Intellectual Property Enforcement
On 26 June a special copyright advisory board within the French Ministry of Culture published a report supporting government plans to increase surveillance of Internet users as part of a wider bid to stop the online copying of protected works.
The Superior Council for Artistic and Literary Intellectual Property (Conseil Supérieur de la Propriété Littéraire et Artistique, or CSPLA) advises to create a 3 year period of mandatory retention of traffic data by ISP's to help track down online copyright violations and counterfeiting. The legal regime for data retention is set by the law on daily safety (Loi sur la Sécurité Quotidienne - LSQ) from 15 November 2001, even though the application decrees have not been adopted yet.
The EU parliament Committee on Legal Affairs and the Internal Market will vote on 11 September on the proposed EU Directive on the enforcement of intellectual property rights.
The Directive proposes to harmonize IP law in such a way that all enforcement measures available to IP owners in any EU member state must be available in all of them.
UK security researcher Ross Anderson has published an analysis of the proposed EU Directive. At present, copyright infringement is treated by most member states as a civil matter in general.
On 17 July, Landwell, a Spanish legal firm related to Price-Waterhouse-Coopers, issued a press release stating that they were planning to present a lawsuit against 4.000 Spanish Kazaa users for illegally downloading copyrighted material such as movies, songs or software. They announced they had identified a total of 95.000 Spanish file-sharers, and were going to start with the prosecution of the 4.000 most serious ones.
In fact, this would be the biggest prosecution of internet users yet in Europe, mimicking the recent hunt down of users in the United States. Before, only Danish users were brought to court, when in December 2002, APG (Antipiracygroup) registered the IP numbers of potential copyright violators (i.e.
In a first result of legal procedures against record companies instituted by two French consumer unions, EMI Music France is condemned for deception. Within a month, they must print the following warning on copy protected CD's: 'Attention, this CD cannot be read by all players or car-radio's.'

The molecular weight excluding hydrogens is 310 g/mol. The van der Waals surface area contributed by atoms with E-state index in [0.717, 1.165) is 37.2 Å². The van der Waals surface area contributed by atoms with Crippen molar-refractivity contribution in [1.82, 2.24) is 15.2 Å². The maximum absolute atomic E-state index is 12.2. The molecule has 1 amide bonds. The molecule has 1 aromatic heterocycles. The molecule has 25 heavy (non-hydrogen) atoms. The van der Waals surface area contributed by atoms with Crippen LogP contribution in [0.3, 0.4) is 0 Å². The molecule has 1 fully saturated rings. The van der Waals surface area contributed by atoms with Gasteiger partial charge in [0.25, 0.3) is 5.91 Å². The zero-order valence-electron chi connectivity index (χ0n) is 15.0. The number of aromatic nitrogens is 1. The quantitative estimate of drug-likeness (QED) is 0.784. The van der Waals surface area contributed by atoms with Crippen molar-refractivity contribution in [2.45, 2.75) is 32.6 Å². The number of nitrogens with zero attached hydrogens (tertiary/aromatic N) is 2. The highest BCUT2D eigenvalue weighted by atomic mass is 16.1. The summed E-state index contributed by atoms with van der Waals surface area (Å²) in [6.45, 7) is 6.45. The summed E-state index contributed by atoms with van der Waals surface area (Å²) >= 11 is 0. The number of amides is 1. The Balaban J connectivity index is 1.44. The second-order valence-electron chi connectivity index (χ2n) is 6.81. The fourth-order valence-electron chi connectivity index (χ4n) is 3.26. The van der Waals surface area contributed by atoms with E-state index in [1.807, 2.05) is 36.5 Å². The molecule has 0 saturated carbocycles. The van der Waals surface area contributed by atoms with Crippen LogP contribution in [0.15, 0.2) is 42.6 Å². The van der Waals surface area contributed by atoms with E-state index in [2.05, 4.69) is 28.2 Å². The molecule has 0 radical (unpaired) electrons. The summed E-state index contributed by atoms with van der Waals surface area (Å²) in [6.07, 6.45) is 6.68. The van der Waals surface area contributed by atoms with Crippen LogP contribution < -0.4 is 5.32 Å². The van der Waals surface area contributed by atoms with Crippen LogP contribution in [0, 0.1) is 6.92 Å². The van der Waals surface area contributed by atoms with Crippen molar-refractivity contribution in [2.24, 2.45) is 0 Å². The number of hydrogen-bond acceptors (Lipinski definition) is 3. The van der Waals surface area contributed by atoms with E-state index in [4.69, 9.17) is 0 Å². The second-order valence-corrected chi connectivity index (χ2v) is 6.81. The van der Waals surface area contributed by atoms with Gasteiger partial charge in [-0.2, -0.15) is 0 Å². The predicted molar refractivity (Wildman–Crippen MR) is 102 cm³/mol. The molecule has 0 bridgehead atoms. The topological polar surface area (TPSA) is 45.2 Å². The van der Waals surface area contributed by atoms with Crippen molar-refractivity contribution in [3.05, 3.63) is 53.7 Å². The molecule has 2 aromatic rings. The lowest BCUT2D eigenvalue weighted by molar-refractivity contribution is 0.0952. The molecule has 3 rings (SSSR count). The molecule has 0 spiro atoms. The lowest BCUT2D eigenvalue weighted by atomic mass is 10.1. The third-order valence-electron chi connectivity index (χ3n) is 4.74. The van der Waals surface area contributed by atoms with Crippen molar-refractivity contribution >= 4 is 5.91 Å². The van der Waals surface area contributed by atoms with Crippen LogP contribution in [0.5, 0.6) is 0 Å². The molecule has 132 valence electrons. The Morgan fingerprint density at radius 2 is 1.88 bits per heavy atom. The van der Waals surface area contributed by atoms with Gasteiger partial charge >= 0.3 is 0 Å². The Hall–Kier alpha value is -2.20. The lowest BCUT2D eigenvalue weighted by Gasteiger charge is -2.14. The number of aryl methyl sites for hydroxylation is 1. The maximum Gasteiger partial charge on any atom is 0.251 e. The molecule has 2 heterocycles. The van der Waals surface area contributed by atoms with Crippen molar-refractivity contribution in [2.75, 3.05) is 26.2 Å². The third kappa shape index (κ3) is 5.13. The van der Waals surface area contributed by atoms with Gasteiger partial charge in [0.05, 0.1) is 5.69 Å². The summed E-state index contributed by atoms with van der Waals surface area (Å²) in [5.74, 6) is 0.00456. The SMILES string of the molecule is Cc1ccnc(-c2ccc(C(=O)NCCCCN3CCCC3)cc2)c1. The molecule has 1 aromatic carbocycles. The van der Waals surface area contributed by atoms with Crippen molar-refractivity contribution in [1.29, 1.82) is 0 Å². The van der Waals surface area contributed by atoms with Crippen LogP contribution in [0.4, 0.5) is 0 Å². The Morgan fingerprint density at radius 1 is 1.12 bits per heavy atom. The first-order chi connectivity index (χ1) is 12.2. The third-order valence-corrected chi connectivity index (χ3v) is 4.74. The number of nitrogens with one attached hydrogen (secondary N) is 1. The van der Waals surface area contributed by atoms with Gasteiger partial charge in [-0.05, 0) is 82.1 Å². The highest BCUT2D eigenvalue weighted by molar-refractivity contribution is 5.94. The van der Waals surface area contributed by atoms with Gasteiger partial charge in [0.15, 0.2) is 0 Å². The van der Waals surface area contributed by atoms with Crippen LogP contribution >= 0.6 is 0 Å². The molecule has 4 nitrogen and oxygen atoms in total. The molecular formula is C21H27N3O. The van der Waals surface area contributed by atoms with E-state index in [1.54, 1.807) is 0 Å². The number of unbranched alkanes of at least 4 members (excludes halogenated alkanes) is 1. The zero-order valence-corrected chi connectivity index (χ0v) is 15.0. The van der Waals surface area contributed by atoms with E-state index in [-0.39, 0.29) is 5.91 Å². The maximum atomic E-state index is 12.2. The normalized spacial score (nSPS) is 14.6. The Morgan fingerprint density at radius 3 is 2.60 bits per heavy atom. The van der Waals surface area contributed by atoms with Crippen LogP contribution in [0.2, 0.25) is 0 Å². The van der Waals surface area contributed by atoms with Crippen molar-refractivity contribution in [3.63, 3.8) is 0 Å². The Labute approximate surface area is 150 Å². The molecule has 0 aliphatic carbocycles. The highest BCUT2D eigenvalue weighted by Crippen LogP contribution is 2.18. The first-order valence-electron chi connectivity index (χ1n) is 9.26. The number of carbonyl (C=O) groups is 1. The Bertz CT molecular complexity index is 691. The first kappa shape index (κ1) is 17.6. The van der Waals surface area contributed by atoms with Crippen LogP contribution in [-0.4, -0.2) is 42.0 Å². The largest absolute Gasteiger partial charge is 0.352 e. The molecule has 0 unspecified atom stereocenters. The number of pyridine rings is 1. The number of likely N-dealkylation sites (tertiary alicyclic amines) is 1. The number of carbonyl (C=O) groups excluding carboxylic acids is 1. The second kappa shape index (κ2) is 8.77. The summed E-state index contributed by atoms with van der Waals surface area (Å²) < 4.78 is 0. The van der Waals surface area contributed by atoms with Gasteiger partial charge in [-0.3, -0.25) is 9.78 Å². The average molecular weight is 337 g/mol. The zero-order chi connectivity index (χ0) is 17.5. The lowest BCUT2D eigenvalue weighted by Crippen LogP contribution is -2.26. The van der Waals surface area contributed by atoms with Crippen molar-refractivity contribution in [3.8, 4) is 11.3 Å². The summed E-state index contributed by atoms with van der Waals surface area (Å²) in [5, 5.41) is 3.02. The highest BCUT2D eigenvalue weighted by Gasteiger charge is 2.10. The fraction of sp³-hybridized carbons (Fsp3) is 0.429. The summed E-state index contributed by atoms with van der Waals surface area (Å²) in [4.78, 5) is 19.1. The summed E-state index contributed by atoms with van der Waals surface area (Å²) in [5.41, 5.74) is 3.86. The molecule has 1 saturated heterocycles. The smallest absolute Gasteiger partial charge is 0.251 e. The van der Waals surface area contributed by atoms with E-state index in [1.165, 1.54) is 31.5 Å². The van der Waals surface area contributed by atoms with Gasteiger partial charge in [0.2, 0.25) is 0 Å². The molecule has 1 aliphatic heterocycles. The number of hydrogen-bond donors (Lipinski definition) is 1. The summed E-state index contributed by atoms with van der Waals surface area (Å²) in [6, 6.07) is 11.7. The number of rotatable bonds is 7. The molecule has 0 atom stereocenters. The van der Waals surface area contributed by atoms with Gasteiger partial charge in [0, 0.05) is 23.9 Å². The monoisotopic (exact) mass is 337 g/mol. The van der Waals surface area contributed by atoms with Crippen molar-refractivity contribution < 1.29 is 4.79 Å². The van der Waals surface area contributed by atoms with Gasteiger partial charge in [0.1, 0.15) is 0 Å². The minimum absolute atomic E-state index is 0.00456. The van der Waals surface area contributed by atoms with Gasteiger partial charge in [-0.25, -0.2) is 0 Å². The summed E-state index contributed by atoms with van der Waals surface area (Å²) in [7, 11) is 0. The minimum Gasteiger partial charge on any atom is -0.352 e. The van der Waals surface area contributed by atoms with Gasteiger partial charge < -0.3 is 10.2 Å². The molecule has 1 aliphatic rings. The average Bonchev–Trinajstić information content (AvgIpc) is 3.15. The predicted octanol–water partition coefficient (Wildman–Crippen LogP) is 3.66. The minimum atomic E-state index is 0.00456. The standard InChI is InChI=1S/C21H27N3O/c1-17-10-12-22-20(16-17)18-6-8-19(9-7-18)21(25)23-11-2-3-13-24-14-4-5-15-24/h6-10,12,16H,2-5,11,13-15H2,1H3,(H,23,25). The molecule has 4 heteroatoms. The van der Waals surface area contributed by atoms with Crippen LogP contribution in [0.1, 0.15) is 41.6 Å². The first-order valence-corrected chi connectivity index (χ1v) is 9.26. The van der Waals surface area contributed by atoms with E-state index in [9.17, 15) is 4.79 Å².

Late in May, the 2 unions started legal procedures against several major record companies in order to fight copy protection on CDs. The Union Fédérale des Consommateurs (UFC-Que Choisir) deposited complaints in the courts of Paris against EMI Music France, Warner Music France, Universal Pictures Video as well as the distributors Auchan and FNAC.
EDRI-member Electronic Frontier Finland (EFFI) submitted a statement on a proposed EU Directive to harmonise the enforcement of intellectual property laws, including copyrights and patents, across member states. According to EFFI, the new directive is based too unilaterally on studies made for the media industry. For example, the proposal compares piracy to drug trade and terrorism. Besides proposing punitive damages, the draft directive suggests that defendants should pay for the publication of judgements in newspapers. Another principle objection of the Fins against the draft Directive is that it treats digital products the same way as the counterfeiting of medicines, alcohol, toys and car parts.
In their formal evaluation of the European Directive on Electronic Pay-Services (98/84/EC), the European Commission strongly promotes legal measures against copyright infringements. The report, published 2 weeks ago, evaluates the implementation and enforcement of the directive by member states and candidate countries, from its adaptation in November 1998 through to December 2002. Part of the report is dedicated to the problems with satellite TV. According to the authors, a significant amount of piracy is caused by the fact that many EU-citizens are unable to access protected satellite TV channels originating from other member states, even if they are willing to pay for it.
The European Commission has launched a proposal for a new Directive that aims at no less than harmonising penalties for infringements against copyright laws. The proposal, adopted by the Commission at the end of January, is currently under discussion in the Legal Affairs Committee of the European Parliament.